Help! I fly off the saddle during a canter - The Horse Forum
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post #1 of 19 Old 04-02-2014, 10:57 AM Thread Starter
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Help! I fly off the saddle during a canter

Hi, I have a new problem now..

First, we worked on the basics like not getting a horse to throw me off when I am just trying to make it work. Then we talked about steering.

Now I have a problem with my cantering.

In the past, I could sit quite well and firmly in the saddle during a canter. Even if I tend not to be able to sustain a canter because I would panic whenever the horse picks up speed and I would jerk the reins, causing the horse to slow down to a trot.

However, after taking a break for six months, I am no longer able to stay in my saddle. I would be flying off and bouncing up and down. I am not sure if it's my horse's saddle because I am now riding a pony while I was previously riding horses.

My instructor thinks this pony has a sweet temperament and is right for me as I am trying to build confidence. However, she has a pony saddle on and while I am quite light, I definitely don't have a child's butt. The stirrups are also a little short for me - we are down to the last hole. I am not sure if these affect my ability to sit deep but I think it's also the way I am sitting during a canter now. I am definitely no longer able to put any weight firmly into the saddle when the horse canters.

I am able to do the sitting trot very well. But once she takes off for a canter, I start bouncing off.. so much so that I am afraid I would fly off her, causing me to pull on the reins. Causing her to canter/trot/canter/trot and not sure what I want.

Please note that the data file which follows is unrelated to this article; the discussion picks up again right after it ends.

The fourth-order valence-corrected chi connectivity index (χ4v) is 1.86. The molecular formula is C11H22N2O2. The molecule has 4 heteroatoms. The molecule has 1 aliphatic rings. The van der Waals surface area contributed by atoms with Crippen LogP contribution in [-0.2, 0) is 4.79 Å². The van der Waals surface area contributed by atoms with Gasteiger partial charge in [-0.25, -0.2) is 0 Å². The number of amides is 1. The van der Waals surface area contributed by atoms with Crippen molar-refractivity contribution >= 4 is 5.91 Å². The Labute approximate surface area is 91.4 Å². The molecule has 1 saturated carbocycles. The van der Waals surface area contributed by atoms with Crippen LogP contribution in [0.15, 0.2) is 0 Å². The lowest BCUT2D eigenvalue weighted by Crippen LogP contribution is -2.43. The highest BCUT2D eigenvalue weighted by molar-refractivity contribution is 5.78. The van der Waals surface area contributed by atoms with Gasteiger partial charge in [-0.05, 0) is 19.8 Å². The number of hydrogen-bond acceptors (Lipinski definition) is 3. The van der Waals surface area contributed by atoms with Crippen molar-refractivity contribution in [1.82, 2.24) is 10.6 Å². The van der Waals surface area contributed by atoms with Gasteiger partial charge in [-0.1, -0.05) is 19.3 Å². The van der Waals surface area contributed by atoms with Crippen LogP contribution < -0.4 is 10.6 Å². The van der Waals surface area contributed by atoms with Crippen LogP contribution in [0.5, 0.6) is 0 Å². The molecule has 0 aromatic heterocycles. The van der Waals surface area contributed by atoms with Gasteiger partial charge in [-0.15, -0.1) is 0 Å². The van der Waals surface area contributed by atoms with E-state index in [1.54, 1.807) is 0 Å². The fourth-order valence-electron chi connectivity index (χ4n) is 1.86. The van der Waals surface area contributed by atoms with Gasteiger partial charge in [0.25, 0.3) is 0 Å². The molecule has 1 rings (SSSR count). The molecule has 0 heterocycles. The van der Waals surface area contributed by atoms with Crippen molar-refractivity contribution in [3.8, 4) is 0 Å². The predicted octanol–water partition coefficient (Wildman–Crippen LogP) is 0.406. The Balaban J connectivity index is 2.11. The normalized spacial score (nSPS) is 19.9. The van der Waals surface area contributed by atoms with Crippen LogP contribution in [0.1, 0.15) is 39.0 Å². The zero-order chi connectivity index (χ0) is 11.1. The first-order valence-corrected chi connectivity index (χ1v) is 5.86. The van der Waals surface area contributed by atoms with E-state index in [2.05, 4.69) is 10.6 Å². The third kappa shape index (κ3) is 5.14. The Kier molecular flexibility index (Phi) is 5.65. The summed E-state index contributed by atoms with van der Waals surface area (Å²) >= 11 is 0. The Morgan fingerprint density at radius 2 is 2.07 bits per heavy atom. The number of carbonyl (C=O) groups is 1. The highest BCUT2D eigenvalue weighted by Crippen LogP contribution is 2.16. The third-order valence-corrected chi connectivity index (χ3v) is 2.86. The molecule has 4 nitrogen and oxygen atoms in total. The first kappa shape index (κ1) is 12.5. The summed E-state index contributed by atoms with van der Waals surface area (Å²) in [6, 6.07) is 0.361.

This horse, Pebbles, is a very sweet horse.. And I feel really bad about being such a bad rider.

What can I do to stay glued to my seat? Deepen my seat and straighten my back? I feel that my habit of overarching my lower back is impeding my ability to sit deeper as well.

Thanks.
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post #2 of 19 Old 04-02-2014, 12:11 PM
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Without a saddle properly fit for your size you are going to have problems as you can't sit or move correctly.
Pony gaits can be tricky to ride even with the right sized saddle.
You should go back to the horses with a saddle that fits you or try riding the pony bareback.
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post #3 of 19 Old 04-02-2014, 12:33 PM